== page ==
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Around the world, housing authorities and government treasury/ finance/ taxation/income revenue and planning and infrastructure departments are struggling to find the ways and means of making housing more affordable without increasing national and state debt and deficits.

Australia is not immune to these issues, with Sydney identified as one of the most expensive cities in the world to purchase a house, with average prices exceeding $1 million in the 2016/ 2017 financial year.

Luxury housing tax, levied on new high-end residential properties and rentals, designed to feed a self sustaining fund dedicated to develop truly affordable units (either within new developments or in other locations around the city or jurisdiction is becoming more common. These taxation models can be equated to offset planting policies and practices in the management of the environment for major infrastructure and resource projects – i.e. we will approve you to do    this action, but you need to do this in another part of the jurisdiction. Data management is critical to managing these luxury tax imposts.

Some Australian jurisdictions (Victoria, Queensland, and New South Wales) have introduced foreign investor tax  increases to help slow down market forces, though it is debatable whether true housing affordability will result. The federal government is considering introduction of a broad pre-approval to purchase one new dwelling or vacant residential block. Others still consider stopping or limiting immigrations that will result in more affordable  housing  becoming available.

Data management is critical to state governments placing an extra tax on foreign ownership of residential dwellings. Using the same technology arrangements, state governments have the capacity to impose a taxation impost on owners of multiple properties in their jurisdictions to help reduce the acquisition by investor model of home ownership. This, in theory will assist in keeping housing prices down. Conversely, direct foreign investment in aged care, retirement villages and student accommodation is (arguably) required to deliver more affordable housing in these markets. As stand-alone policy positions, or used in combination, these and other monetary and immigration methodologies are   being implemented around the world to help redress housing affordability matters.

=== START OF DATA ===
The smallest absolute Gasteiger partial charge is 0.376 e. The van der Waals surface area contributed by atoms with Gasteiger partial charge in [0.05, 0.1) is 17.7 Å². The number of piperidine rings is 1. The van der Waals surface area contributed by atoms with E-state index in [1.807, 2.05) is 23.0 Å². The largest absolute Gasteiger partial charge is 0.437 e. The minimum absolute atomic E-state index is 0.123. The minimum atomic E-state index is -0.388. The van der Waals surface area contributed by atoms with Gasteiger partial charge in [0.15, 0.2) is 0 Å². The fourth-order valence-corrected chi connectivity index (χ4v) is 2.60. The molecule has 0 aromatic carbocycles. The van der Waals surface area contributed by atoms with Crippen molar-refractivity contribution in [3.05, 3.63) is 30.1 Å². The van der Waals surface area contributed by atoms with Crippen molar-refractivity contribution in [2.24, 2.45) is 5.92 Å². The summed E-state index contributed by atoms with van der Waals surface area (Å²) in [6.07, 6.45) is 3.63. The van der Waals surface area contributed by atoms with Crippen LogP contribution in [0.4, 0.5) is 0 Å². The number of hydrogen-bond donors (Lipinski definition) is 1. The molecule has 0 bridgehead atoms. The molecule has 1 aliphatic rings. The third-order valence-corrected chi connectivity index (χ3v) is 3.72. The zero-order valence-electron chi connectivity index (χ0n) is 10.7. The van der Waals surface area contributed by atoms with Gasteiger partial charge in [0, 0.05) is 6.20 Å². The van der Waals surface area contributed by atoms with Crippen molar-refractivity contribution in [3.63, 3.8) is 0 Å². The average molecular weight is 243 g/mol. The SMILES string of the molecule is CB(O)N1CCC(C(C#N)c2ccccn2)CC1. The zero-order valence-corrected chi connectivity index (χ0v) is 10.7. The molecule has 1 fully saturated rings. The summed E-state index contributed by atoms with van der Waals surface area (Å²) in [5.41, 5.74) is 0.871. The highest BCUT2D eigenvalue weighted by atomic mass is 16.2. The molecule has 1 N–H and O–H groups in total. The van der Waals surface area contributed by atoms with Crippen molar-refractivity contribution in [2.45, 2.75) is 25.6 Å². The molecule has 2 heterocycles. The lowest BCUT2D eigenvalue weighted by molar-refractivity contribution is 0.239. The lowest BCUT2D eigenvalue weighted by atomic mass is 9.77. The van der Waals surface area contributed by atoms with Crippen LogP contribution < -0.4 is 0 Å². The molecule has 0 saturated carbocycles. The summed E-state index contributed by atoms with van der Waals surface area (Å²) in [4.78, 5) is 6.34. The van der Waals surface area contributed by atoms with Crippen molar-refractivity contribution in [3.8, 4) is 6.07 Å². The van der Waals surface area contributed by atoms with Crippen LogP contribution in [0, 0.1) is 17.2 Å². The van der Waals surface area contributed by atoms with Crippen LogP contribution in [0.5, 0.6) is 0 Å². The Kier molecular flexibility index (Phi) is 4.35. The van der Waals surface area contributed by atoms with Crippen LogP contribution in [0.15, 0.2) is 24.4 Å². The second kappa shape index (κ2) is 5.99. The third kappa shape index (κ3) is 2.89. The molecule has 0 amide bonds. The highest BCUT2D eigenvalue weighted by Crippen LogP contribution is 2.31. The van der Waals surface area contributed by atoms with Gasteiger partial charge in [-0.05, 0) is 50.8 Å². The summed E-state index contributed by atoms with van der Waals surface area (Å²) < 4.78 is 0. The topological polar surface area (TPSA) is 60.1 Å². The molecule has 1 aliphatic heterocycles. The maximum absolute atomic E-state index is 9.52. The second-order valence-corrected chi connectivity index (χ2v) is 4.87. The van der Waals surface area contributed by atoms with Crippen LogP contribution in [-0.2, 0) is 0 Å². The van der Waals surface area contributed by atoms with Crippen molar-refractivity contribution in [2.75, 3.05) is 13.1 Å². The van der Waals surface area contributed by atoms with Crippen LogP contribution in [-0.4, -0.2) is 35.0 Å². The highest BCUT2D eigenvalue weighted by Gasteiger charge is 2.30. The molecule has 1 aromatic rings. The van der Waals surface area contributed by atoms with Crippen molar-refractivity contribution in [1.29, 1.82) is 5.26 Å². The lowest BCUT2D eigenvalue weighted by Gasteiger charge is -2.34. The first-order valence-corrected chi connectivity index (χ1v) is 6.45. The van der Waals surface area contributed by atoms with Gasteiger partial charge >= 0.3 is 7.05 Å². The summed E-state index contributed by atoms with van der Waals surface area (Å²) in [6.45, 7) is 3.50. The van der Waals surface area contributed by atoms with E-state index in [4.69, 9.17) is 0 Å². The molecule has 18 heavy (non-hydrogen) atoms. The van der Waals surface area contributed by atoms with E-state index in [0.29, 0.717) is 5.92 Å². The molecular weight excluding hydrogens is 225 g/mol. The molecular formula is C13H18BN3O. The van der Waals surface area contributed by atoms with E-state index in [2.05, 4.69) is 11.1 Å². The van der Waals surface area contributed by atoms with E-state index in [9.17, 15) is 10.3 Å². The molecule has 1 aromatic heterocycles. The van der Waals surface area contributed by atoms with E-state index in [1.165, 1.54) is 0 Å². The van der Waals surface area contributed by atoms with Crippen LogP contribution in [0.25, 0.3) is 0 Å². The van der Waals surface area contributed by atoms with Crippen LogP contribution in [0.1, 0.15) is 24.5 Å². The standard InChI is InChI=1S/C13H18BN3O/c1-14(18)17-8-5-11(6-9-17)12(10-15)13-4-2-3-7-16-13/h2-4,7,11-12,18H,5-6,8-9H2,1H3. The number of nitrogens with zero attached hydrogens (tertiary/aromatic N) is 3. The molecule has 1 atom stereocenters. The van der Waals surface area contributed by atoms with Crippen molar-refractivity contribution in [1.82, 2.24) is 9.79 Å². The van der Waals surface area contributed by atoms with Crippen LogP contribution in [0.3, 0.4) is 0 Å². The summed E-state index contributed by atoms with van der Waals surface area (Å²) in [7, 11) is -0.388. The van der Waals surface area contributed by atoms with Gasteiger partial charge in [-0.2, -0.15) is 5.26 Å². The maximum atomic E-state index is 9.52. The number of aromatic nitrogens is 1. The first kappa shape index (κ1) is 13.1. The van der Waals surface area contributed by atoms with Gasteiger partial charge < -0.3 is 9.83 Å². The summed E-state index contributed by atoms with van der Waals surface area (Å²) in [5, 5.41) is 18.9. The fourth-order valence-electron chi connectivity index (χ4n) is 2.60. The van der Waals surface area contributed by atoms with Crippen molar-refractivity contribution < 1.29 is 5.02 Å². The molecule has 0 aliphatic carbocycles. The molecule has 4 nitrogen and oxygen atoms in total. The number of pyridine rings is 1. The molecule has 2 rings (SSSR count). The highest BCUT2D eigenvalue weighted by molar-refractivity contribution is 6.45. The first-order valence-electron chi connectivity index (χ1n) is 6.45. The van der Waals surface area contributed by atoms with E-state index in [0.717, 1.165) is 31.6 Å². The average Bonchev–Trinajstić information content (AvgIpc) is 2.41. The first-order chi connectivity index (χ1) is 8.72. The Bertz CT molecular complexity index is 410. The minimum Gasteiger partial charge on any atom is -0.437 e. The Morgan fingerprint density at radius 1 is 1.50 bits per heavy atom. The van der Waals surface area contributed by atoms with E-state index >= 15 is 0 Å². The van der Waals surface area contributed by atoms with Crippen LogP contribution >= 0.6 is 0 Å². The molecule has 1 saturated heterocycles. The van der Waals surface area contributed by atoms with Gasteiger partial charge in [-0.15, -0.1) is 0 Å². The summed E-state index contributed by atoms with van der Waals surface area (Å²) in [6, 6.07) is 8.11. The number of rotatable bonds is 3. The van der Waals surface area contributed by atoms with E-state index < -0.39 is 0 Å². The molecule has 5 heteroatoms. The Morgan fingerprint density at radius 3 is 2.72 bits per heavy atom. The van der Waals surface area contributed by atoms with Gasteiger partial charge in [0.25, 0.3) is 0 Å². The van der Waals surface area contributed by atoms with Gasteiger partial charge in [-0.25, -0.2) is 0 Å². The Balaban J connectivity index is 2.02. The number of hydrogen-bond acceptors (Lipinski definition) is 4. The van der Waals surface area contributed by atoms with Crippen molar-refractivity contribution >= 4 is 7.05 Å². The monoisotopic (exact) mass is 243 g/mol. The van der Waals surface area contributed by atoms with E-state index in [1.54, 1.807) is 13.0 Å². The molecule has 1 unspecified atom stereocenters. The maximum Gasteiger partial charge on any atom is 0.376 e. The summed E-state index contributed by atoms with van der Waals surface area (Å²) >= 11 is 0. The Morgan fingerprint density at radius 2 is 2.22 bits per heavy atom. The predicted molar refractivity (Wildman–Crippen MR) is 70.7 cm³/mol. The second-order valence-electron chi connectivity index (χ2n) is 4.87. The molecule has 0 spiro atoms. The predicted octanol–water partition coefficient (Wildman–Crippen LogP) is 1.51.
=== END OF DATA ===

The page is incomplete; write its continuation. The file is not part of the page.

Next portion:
Some argue that housing unaffordability is the result of urban planning practices around the world. This argument is (partially) based on the notion that restrictive sub-division and residential density provisions, with limited flexibility, are creating a (lack of) housing supply in many cities and towns. Restrictive infrastructure development policies, infrastructure charging regimes and regressive taxation regimes such as stamp duty on sale/purchase activities of housing can exacerbate housing unaffordability for many.

The common theme here is silo(ism) - each of these issues are the responsibility of different levels of government, and where a combination of actions in one jurisdiction may result in housing affordability being improved, the same combination of actions may result in housing becoming more unaffordable in another jurisdiction. Whole of system political and technical debate is not occurring.

So how do governments (and independent authorities such as central banks) at all levels better manage their monetary, fiscal and planning practices to help deliver affordable housing?

Alongside quality community development actions, government and private sector entities involved in delivering housing stock need to use data and analytics to help understand potential outcomes that result from taking specific policy and practical actions. The ability to share data between government agencies, and with the private sector, will help cities become more resilient and develop strategies that drive integrated whole of system responses (urban planning, monetary and fiscal policy) to housing affordability.

Artificial intelligence, driverless cars, the sharing economy (housing and mobility) and climate change are disrupting urban design and planning regimes in cities. For example, population growth, street usage, and land and infrastructure development is being influenced by information obtained from citizens' smartphones and networked digital devices analysed by artificial intelligence software. The rise and prominence of the accommodation sharing platforms such as AirBnB are recognized as having impacts on the short-term rental markets. The data owned and distributed by technology companies is being used to identify and/or create urban patterns and systems rather than predict and manage them. For example: